Your Body as Your Working Tool

We, the living children of Earth and starry Heaven, are composed of body, mind, and spirit. While we speak of three named components, those are so tightly interdependent as to be inseparable this side of the Veil.

In this excerpt from Israel Regardie, The One Year Manual: Twelve Steps to Spiritual Enlightenment, we are led to explore spiritual growth through mindful practices of body relaxation and breathing, with thanks to the Servants of the Light mystery school for bringing it to our attention.

“ONE OF THE MAJOR GOALS of any system of self-development or spiritual growth is the acquisition of sensitivity or self-awareness. There is only one way of acquiring this awareness — and this is to become aware.

Sitting comfortably in a straight-backed chair, or lying flat on one’s back in bed, one merely attempts to observe what is happening, as it were, “under the skin.” You simply watch your body, its sensations and feeling here and now.

This only — and nothing more. Do not try to relax or to breathe in any unusual or special way, or to try to control the thoughts that float through the mind. All these processes and methods will be dealt with later.

For the time being, merely become conscious of any sensation that arises anywhere in the body. I suggest you wriggle around for a moment or two to find that one position which seems most comfortable. Having found it, stay in it, and do not move from it in any way.

There should be absolutely no voluntary muscular movement for the rest of the practice session. Not even a wriggle of a toe, or a wiggle of a finger.

The session should last not more than ten minutes at first, but gradually by the end of a month should be extended to half an hour. For many people this will seem an eternity in which every instinct will cry aloud for a wiggle of some kind to ease the tension. This should be resisted. Other students will find the ten minutes to pass, as it were, in a flash.

worldview by Khalila RedBird

Each individual maintains and acts on the basis of a deep and personal understanding of how the Universe works, how life unfolds, and his/her role in it. This worldview, as used here, is the ordered and integrated total of all that the individual has learned or imagined to the present moment. The worldview carries the standards and the methods by which the individual examines all new perceptions and experiences – all new information – weighs them against all prior understandings, assigns meaning to them, and decides whether or not to allow them to be integrated into the total. It includes memory and also the linkages among memories and reflections on memories. The worldview is the totality of the unique and fluid configuration of thoughts, beliefs, memories, processes, perceptions, and awareness in each moment, roughly analogous to Carl Jung’s psyche: a combination of spirit, soul, and idea, conscious and unconscious.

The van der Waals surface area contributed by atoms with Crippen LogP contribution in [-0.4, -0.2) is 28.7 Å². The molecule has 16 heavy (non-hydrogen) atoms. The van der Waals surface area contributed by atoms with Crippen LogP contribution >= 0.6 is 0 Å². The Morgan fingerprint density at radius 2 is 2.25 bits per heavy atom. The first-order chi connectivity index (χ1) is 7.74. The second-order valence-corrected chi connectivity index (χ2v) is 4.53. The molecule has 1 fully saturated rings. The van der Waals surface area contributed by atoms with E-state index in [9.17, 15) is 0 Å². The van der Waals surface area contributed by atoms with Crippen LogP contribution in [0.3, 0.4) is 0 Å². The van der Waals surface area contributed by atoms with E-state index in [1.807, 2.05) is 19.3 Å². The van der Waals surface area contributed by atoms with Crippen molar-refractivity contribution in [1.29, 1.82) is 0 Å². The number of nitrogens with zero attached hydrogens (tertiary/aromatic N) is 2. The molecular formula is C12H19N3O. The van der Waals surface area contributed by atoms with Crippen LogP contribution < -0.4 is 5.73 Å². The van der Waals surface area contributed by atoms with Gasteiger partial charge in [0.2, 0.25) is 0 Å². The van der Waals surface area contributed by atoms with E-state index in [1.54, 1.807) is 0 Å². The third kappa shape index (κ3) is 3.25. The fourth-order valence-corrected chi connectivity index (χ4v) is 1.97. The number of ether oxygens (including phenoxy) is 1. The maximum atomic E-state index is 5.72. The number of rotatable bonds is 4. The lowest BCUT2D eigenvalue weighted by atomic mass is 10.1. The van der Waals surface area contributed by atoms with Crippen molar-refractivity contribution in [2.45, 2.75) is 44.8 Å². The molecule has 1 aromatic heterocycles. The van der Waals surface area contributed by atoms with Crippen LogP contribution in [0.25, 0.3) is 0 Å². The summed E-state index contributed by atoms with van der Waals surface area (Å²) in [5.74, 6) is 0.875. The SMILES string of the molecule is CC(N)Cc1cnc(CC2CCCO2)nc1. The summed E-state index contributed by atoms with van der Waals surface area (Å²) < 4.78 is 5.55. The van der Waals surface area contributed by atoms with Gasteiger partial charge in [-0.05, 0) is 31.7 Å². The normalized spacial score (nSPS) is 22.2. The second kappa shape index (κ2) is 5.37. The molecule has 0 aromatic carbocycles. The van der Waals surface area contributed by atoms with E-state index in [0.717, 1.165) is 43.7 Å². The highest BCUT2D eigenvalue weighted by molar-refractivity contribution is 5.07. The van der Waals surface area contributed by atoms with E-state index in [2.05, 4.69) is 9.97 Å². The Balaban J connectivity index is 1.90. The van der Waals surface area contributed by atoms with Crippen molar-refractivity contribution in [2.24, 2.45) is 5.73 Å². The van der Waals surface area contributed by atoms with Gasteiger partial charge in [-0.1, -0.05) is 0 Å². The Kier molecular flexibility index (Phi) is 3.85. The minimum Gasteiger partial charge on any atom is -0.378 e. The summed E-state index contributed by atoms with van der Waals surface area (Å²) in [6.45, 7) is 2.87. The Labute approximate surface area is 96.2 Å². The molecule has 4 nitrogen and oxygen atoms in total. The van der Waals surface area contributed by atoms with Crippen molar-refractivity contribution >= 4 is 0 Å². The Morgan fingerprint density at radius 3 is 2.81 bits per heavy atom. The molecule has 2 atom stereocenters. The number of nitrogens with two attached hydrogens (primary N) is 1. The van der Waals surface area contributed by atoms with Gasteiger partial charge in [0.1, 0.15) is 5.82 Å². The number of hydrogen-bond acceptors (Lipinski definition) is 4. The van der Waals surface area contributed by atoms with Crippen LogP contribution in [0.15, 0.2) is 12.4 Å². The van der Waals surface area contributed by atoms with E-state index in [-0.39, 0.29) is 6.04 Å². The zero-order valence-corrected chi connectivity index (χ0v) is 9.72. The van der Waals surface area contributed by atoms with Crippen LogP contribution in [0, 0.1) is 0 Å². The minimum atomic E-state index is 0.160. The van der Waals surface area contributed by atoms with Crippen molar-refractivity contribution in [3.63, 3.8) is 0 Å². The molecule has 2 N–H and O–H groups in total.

From “… and prate about an Elephant …”

On the Disambiguation of Religion:  Identifying its attributes for empirical investigation

by Rev. Sandra Lee Harris (Khalila RedBird HPs)

8 December 2011

on Religion — Bishop Desmond Tutu:

“And you have to remember that religion is of itself neither good nor bad. Christianity has produced the Ku Klux Klan. Christianity has produced those who killed doctors that perform abortions. Religion is a morally neutral thing. It is what you do with it. It is like a knife, a knife is good when you use it for cutting up bread for sandwiches. A knife is bad when you stick it in somebody’s gut. Religion is good when it produces a Dalai Lama, a Mother Teresa, a Martin Luther King.”         — Bishop Desmond Tutu